Law Minister Shanmugam condemns attacks on judiciary
By S Ramesh, Channel NewsAsia | Posted: 04 June 2008 1811 hrs
SINGAPORE: Singapore's Law Minister K Shanmugam said it is the duty of all citizens to condemn attacks made on the country's judiciary.
He was responding to questions at a community event on Wednesday on the recent behaviour of Singapore's opposition politicians, Chee Soon Juan and Chee Siok Chin, at the High Court.
This was during a hearing to assess damages for defamation to be awarded to Singapore's Prime Minister Lee Hsien Loong and Minister Mentor Lee Kuan Yew.
The Chee siblings were found guilty of contempt of court and surrendered themselves on Wednesday to begin their jail sentences.
Mr Shanmugam said: "If you take a country like Singapore, based on democratic principles, and you look at the institutions that underpin our society, then conceptually, rule of law is important. It means independence of the judiciary and equality of everyone before the law.
"In order to have that – not just as a slogan but in reality – you need an independent judiciary that really protects the citizens and in fact, anyone who goes before the courts. People must have confidence that the judiciary is independent.
"In order to make sure that we protect the integrity of the judiciary and people's confidence in the judiciary is not affected, you have to be very, very strict with anyone who attacks the judiciary in scurrilous ways or calls into question its independence." - CNA/so
Singapore dissidents go to jail for contempt of court
SINGAPORE, 4 Jun (AFP) - - Two Singaporean dissidents convicted of committing contempt of court during a legal clash with the country's leaders opted Wednesday to go to jail because they could not afford an appeal.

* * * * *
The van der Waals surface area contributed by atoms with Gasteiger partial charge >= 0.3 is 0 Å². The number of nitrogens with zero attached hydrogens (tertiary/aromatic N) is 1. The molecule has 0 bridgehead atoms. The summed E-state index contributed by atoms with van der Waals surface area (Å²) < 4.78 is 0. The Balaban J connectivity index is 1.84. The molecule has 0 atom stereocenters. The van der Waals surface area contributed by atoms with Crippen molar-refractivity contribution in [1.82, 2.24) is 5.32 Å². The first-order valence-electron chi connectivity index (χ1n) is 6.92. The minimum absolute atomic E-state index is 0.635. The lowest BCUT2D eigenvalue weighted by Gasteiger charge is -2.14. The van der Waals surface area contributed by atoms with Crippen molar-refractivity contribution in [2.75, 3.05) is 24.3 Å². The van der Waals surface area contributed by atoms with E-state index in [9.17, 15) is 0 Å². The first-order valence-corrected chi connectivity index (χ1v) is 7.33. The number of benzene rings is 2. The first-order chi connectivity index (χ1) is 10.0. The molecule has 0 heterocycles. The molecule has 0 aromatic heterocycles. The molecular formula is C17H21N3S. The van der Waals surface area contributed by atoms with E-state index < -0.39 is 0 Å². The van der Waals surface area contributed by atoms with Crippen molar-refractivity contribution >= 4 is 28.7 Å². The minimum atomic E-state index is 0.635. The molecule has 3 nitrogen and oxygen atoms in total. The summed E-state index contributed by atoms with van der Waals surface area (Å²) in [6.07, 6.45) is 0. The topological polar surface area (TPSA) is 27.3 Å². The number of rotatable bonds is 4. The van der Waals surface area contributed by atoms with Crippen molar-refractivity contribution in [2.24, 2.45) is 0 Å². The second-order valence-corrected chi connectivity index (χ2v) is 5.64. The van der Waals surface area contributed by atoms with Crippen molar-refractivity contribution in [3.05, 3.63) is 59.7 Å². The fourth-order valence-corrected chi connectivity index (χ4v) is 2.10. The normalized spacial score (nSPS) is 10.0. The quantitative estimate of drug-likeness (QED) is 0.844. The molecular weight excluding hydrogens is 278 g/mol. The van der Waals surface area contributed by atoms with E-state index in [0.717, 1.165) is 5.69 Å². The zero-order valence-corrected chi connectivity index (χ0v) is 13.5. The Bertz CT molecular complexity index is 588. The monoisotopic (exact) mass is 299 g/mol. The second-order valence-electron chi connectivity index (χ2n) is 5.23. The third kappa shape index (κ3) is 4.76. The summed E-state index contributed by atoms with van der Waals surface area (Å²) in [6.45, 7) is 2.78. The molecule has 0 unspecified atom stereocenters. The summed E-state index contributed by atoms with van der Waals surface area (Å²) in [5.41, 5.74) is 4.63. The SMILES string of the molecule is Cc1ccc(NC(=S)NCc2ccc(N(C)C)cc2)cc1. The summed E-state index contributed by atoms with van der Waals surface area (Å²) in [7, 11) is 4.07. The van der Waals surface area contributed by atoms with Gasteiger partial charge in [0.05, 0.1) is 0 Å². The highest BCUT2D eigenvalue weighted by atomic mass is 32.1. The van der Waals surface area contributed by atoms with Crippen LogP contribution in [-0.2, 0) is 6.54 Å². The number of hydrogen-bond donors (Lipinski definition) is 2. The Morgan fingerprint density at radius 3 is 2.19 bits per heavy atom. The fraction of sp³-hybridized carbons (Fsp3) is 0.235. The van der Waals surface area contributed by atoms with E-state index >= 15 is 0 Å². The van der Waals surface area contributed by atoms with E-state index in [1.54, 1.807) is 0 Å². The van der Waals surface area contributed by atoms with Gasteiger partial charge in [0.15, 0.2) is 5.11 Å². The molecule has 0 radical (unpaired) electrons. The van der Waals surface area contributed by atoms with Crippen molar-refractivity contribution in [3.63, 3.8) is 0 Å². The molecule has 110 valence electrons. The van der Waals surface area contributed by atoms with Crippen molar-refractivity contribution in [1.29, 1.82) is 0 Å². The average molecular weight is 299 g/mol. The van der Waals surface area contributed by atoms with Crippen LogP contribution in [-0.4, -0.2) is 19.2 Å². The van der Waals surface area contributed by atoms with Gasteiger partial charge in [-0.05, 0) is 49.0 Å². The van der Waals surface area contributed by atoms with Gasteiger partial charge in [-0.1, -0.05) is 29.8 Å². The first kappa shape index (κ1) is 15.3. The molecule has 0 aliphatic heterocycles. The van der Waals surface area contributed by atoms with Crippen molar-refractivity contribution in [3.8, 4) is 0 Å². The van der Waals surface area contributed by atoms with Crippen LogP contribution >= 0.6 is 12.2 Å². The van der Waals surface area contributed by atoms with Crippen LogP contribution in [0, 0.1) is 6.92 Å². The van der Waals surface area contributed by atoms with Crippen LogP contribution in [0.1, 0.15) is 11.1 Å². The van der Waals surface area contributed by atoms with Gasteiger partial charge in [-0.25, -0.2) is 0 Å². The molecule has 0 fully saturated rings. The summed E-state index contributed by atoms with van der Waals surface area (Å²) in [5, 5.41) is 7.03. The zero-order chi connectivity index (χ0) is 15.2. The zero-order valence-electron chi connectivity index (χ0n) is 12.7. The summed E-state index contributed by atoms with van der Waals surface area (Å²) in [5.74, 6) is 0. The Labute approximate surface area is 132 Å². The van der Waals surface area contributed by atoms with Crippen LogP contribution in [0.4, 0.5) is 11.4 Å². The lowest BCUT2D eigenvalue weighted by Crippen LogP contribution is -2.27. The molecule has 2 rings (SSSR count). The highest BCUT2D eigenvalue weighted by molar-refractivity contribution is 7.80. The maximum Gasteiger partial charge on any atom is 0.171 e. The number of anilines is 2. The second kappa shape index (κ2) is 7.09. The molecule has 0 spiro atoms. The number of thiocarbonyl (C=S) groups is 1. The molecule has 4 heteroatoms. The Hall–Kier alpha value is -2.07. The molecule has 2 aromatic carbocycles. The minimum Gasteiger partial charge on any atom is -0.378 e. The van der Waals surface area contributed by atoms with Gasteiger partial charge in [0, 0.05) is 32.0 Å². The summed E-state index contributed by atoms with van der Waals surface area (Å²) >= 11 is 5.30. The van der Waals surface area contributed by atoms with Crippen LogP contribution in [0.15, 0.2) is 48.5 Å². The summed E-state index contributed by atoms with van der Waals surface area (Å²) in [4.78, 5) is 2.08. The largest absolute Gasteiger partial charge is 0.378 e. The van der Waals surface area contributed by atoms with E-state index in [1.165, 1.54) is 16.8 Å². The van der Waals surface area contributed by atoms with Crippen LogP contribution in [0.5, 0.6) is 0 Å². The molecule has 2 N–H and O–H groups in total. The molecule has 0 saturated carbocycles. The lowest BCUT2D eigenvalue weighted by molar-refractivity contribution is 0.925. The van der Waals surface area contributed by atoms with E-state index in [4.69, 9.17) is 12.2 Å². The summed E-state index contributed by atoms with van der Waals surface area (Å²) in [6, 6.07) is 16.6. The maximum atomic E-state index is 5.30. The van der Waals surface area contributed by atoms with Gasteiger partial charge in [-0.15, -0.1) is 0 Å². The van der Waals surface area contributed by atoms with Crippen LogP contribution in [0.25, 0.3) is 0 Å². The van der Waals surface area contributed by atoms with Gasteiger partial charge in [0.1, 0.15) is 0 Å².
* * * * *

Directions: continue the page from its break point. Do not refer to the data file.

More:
Chee Soon Juan, secretary general of the Singapore Democratic Party (SDP), and his sister and fellow activist Chee Siok Chin had been sentenced to jail terms of 12 days and 10 days respectively for contempt of court.
Chee Siok Chin told AFP Wednesday that they were unable to pay the 2,000 Singapore dollars (1,470 US) in court fees required to file their appeals.
"We didn't want to delay the matter anymore. We thought we should start serving the sentence," she said by telephone before they were to report to judicial authorities to start their jail terms.
The siblings were ruled to be in contempt Monday by Justice Belinda Ang, who heard a defamation case filed by Prime Minister Lee Hsien Loong and his father, former premier Lee Kuan Yew, who is still a powerful cabinet member.
Insults flew when the two leaders took the witness stand last week and were cross-examined by the Chees, who defied the judge's admonitions about the way they grilled the ministers.
The hearings were aimed at setting the damages to be awarded following a judgement in favour of the leaders. No date has been announced for the final ruling.
The Lees have won hundreds of thousands of dollars in damages and out-of-court settlements from critics and foreign publications accused of harming their reputations.
Chee Soon Juan is one of a few Singaporeans who have publicly spoken against the hardline ruling People's Action Party (PAP) and has been to jail repeatedly for defying laws against protests and refusing to pay fines.
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